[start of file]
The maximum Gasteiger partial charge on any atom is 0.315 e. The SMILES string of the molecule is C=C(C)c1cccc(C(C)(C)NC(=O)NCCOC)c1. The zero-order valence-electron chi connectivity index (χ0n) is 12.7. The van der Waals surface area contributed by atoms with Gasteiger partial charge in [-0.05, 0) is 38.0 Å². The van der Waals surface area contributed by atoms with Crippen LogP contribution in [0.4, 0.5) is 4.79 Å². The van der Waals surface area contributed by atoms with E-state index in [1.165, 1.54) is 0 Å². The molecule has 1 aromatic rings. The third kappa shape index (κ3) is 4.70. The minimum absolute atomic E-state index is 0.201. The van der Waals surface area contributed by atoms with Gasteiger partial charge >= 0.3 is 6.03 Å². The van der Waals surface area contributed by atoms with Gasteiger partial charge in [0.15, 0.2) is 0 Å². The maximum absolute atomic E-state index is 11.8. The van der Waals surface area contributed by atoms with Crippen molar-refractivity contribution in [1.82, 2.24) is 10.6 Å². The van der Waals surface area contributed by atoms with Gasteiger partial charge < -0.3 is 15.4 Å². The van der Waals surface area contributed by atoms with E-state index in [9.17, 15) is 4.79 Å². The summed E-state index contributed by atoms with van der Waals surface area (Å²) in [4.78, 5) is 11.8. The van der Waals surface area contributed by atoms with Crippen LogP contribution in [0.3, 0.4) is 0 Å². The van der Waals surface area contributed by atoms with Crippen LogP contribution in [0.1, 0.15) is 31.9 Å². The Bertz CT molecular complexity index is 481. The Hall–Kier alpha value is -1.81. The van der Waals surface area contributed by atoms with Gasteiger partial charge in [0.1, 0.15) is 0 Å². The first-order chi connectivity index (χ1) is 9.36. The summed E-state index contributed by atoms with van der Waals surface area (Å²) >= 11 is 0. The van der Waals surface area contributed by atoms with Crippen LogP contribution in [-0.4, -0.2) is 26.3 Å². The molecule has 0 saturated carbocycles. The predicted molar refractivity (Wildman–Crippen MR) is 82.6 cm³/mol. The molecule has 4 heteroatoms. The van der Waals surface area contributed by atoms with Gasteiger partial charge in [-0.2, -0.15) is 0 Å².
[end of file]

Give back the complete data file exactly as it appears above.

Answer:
The maximum Gasteiger partial charge on any atom is 0.315 e. The SMILES string of the molecule is C=C(C)c1cccc(C(C)(C)NC(=O)NCCOC)c1. The zero-order valence-electron chi connectivity index (χ0n) is 12.7. The van der Waals surface area contributed by atoms with Gasteiger partial charge in [-0.05, 0) is 38.0 Å². The van der Waals surface area contributed by atoms with Crippen LogP contribution in [0.4, 0.5) is 4.79 Å². The van der Waals surface area contributed by atoms with E-state index in [1.165, 1.54) is 0 Å². The molecule has 1 aromatic rings. The third kappa shape index (κ3) is 4.70. The minimum absolute atomic E-state index is 0.201. The van der Waals surface area contributed by atoms with Gasteiger partial charge >= 0.3 is 6.03 Å². The van der Waals surface area contributed by atoms with Gasteiger partial charge in [0.15, 0.2) is 0 Å². The maximum absolute atomic E-state index is 11.8. The van der Waals surface area contributed by atoms with Crippen molar-refractivity contribution in [1.82, 2.24) is 10.6 Å². The van der Waals surface area contributed by atoms with Gasteiger partial charge < -0.3 is 15.4 Å². The van der Waals surface area contributed by atoms with E-state index in [9.17, 15) is 4.79 Å². The summed E-state index contributed by atoms with van der Waals surface area (Å²) in [4.78, 5) is 11.8. The van der Waals surface area contributed by atoms with Crippen LogP contribution in [0.3, 0.4) is 0 Å². The van der Waals surface area contributed by atoms with Crippen LogP contribution in [0.1, 0.15) is 31.9 Å². The Bertz CT molecular complexity index is 481. The Hall–Kier alpha value is -1.81. The van der Waals surface area contributed by atoms with Gasteiger partial charge in [0.1, 0.15) is 0 Å². The first-order chi connectivity index (χ1) is 9.36. The summed E-state index contributed by atoms with van der Waals surface area (Å²) >= 11 is 0. The van der Waals surface area contributed by atoms with Crippen LogP contribution in [-0.4, -0.2) is 26.3 Å². The molecule has 0 saturated carbocycles. The predicted molar refractivity (Wildman–Crippen MR) is 82.6 cm³/mol. The molecule has 4 heteroatoms. The van der Waals surface area contributed by atoms with Gasteiger partial charge in [-0.2, -0.15) is 0 Å².